Wildflower meadows are increasing campus bio-diversity

Tue 05 July, 2016
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Indigenous wildflowers are adding colour and bio-diversity to our campuses.

The University first sowed wildflowers in 2013 at Putteridge Bury campus.

The Putteridge Bury parks and gardens are protected under the ancient monuments act and provide a beautiful and relaxing environment with its mix of mature trees, formal gardens and lawns.

The Putteridge Bury gardening contractors Frost were commissioned to undertake the project of improving bio-diversity on the Putteridge Bury estate.

A disused sports pitch was selected for the project. The pitch had not been in use for some time and was overgrown with grass which had a very low bio-diversity value.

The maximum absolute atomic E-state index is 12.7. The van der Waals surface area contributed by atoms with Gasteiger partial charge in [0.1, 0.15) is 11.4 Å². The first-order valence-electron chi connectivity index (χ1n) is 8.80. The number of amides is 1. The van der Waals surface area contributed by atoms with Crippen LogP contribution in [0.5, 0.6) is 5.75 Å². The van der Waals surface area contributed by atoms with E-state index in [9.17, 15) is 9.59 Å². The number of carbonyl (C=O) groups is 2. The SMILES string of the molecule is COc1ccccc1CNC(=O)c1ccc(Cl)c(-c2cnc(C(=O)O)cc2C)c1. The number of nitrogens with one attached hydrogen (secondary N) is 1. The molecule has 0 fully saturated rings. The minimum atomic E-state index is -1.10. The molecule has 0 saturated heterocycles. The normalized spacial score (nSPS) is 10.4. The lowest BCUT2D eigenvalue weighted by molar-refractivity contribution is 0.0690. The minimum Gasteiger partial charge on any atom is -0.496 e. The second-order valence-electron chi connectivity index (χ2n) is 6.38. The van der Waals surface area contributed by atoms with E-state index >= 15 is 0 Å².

The wildflower meadow is adjacent to the 100-year old apple orchard and the Putteridge Bury apiary which currently consists of three hives. The bees have been very busy in the meadow and we have seen an increase in their honey production.

Beehives at Putteridge Bury campus

In 2014 we extended the wild flower meadow project to our Bedford campus where rough unused ground behind the sports facilities was sown.

This was part of the Gateway development building project which included the objective to increase bio-diversity at the Bedford campus.

Photo (top and below): Wildflower meadow at Bedford campus (photo taken in 2015)

Wildflower meadow at Bedford campus


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